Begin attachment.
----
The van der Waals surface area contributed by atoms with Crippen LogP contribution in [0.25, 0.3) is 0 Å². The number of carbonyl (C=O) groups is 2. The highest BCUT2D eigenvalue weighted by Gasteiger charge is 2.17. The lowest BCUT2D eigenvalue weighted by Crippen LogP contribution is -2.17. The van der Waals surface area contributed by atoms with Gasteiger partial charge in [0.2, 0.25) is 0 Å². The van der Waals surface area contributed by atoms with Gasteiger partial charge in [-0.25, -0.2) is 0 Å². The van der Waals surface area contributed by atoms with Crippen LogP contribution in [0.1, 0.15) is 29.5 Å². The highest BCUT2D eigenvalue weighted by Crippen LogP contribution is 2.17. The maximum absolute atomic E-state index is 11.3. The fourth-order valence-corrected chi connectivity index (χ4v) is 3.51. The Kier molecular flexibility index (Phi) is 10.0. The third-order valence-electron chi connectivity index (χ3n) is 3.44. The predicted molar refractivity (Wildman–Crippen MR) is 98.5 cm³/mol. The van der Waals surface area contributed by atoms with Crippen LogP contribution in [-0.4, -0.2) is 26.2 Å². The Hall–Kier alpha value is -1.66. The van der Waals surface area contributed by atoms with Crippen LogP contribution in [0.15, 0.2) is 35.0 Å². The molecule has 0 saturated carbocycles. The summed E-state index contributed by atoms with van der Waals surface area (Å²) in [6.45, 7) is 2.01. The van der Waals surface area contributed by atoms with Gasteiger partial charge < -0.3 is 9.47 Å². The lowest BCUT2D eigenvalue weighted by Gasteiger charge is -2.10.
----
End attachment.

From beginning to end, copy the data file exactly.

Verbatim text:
The van der Waals surface area contributed by atoms with Crippen LogP contribution in [0.25, 0.3) is 0 Å². The number of carbonyl (C=O) groups is 2. The highest BCUT2D eigenvalue weighted by Gasteiger charge is 2.17. The lowest BCUT2D eigenvalue weighted by Crippen LogP contribution is -2.17. The van der Waals surface area contributed by atoms with Gasteiger partial charge in [0.2, 0.25) is 0 Å². The van der Waals surface area contributed by atoms with Gasteiger partial charge in [-0.25, -0.2) is 0 Å². The van der Waals surface area contributed by atoms with Crippen LogP contribution in [0.1, 0.15) is 29.5 Å². The highest BCUT2D eigenvalue weighted by Crippen LogP contribution is 2.17. The maximum absolute atomic E-state index is 11.3. The fourth-order valence-corrected chi connectivity index (χ4v) is 3.51. The Kier molecular flexibility index (Phi) is 10.0. The third-order valence-electron chi connectivity index (χ3n) is 3.44. The predicted molar refractivity (Wildman–Crippen MR) is 98.5 cm³/mol. The van der Waals surface area contributed by atoms with Crippen LogP contribution in [-0.4, -0.2) is 26.2 Å². The Hall–Kier alpha value is -1.66. The van der Waals surface area contributed by atoms with Crippen LogP contribution in [0.15, 0.2) is 35.0 Å². The molecule has 0 saturated carbocycles. The summed E-state index contributed by atoms with van der Waals surface area (Å²) in [6.45, 7) is 2.01. The van der Waals surface area contributed by atoms with Gasteiger partial charge < -0.3 is 9.47 Å². The lowest BCUT2D eigenvalue weighted by Gasteiger charge is -2.10.